Alternative energy is a hot topic today. There are certainly benefits to be gained by replacing fossil fueled power plants with alternative energy sources. One of the most publicized of these is the free energy that is generated by wind turbines that drive electric generators. Surely this is a win-win situation? Let’s take a closer look!
If you’ve been out in the country within the last few years you’ve surely seen the new generation of windmill. These mammoths are so large and intimidating they remind me of the cartoon robot, Gigantor, popular back in the 1960s—scary until you get to know him. Yes, these wind turbines are big, and so is their cost. They are so expensive that a return on investment is a rather long way off. Let’s examine the numbers.
A 2 megawatt wind turbine can cost over $2 million to purchase and install. By 2 megawatt, I mean two million watts of output. The generator on this baby can produce enough power to light around 33,330 sixty watt bulbs. If I were to install one on my property, my local electric utility would be willing to pay me approximately $10,000 per month to buy its power from me. At this rate of compensation, it would take over 16 years to realize a return on my investment. That’s the “looks good on paper” figure. Realistically speaking, it would actually take a lot longer than 16 years if we factor in the cost of maintenance and the interest rates on borrowed money.
So what happens if the Gigantor in your back yard needs servicing? I did some checking, and it’s not cheap. It can cost as much as $15,000 just to hire the massive crane that is required to lift the heavy parts involved. Aside from purchase price and maintenance expenses, another thing to consider when talking installation of wind turbines is the fact that they operate at the mercy of Mother Nature. No wind, no power.
Is there anything we can do to compensate for this factor, like store the energy generated on a windy day for future usage? This would be a great solution, if only battery technology was economical enough for storage of the vast amounts of energy that is required to power an electric utility grid if the wind stops blowing for an extended period of time. For example, sodium battery technology is up to the task, but the cost is high, at around $3,500.00 per kilowatt-hour. At this price a 2 megawatt wind turbine would need about $7 million worth of storage just to get us through about one hour of calm weather!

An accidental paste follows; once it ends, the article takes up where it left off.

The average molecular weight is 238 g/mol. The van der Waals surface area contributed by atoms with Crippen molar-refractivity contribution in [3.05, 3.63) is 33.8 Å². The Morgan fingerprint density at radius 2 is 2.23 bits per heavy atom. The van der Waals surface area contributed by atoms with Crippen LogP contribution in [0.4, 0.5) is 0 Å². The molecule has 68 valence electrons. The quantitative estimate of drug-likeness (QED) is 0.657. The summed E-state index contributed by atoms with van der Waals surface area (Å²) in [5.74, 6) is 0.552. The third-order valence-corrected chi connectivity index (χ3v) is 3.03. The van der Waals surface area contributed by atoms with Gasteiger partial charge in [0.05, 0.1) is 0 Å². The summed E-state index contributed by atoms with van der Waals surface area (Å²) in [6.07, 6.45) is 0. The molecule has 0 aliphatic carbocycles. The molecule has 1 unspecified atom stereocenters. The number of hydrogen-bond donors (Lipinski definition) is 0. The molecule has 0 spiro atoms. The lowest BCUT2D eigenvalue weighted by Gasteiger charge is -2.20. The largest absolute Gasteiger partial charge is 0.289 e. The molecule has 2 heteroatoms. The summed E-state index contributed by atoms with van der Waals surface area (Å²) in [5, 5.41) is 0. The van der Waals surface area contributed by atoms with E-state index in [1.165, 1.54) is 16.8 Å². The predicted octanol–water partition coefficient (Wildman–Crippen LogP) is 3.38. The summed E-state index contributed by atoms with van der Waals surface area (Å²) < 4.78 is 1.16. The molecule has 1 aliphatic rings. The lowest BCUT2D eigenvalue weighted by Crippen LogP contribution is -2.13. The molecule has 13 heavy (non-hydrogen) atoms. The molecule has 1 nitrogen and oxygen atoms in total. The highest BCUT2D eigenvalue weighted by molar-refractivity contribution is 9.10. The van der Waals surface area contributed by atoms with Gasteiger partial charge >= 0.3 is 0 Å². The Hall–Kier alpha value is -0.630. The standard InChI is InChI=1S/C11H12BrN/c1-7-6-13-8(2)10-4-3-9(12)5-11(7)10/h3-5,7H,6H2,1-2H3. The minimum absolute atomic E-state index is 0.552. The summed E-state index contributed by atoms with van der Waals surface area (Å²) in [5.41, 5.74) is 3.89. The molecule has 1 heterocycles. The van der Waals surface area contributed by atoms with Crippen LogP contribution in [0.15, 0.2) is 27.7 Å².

Now here’s a proposed solution to the storage issue that you may have read about. It involves utilizing storage systems which would use electric motors to convert the electrical energy from the turbine generators into mechanical energy. This energy would then be transferred to mechanical storage devices, such as a huge flywheel. Then, if the wind stops blowing and power stops flowing, the motor on the flywheel can be turned into an electric generator. The mechanical energy stored in its spinning mass would power the generator, which would in turn keep electricity flowing into the power grid.
Now remember, the amount of mechanical energy we can store in a flywheel spinning at a given speed depends on its mass, that is, how heavy it is. The more energy we have to store, the heavier the flywheel has to be. So when we’re talking about storing many millions of watts of energy to get us through several days of calm weather, we’d have to make a flywheel so massive it would be impractical and uneconomical to build. Just to store about one hour’s worth of energy from our 2-megawatt wind turbine we’d need to build a flywheel over 65 feet in diameter that spins at 1800 rpm and weighs more than 9 tons.
Another proposal to store the wind turbine’s energy involves the use of electric motors to drive air compressors that would pressurize caverns deep below the earth’s surface. This effectively creates what is called a compressed-air energy storage (CAES) facility. The idea here is that when the wind stops, the motors would act as generators and the compressors would act as air turbines. This pressurized air could then be drained from the caverns in which it is stored and redirected to flow through the turbine. Then, finally, the stored mechanical energy in the pressurized air would be converted by the air turbine and generator back into electrical energy to power the grid. At best, a CAES facility will run at about 70% efficiency. That means for every 100 kilowatt-hours of energy you put into storage, you only receive 70 kilowatt-hours in return.
Once examined, it seems that current technology does not provide a cost-feasible solution for the replacement of fossil fuel backed energy with wind turbine energy. So where do we go from here? We’ll continue our exploration of alternative energy next week.
Tags: CAES, compressed air energy storage, electric utility, engineering expert witness, flywheel energy storage, forensic engineer, fossil fuel, generator, mechanical energy storage, sodium batteries, wind power, wind turbine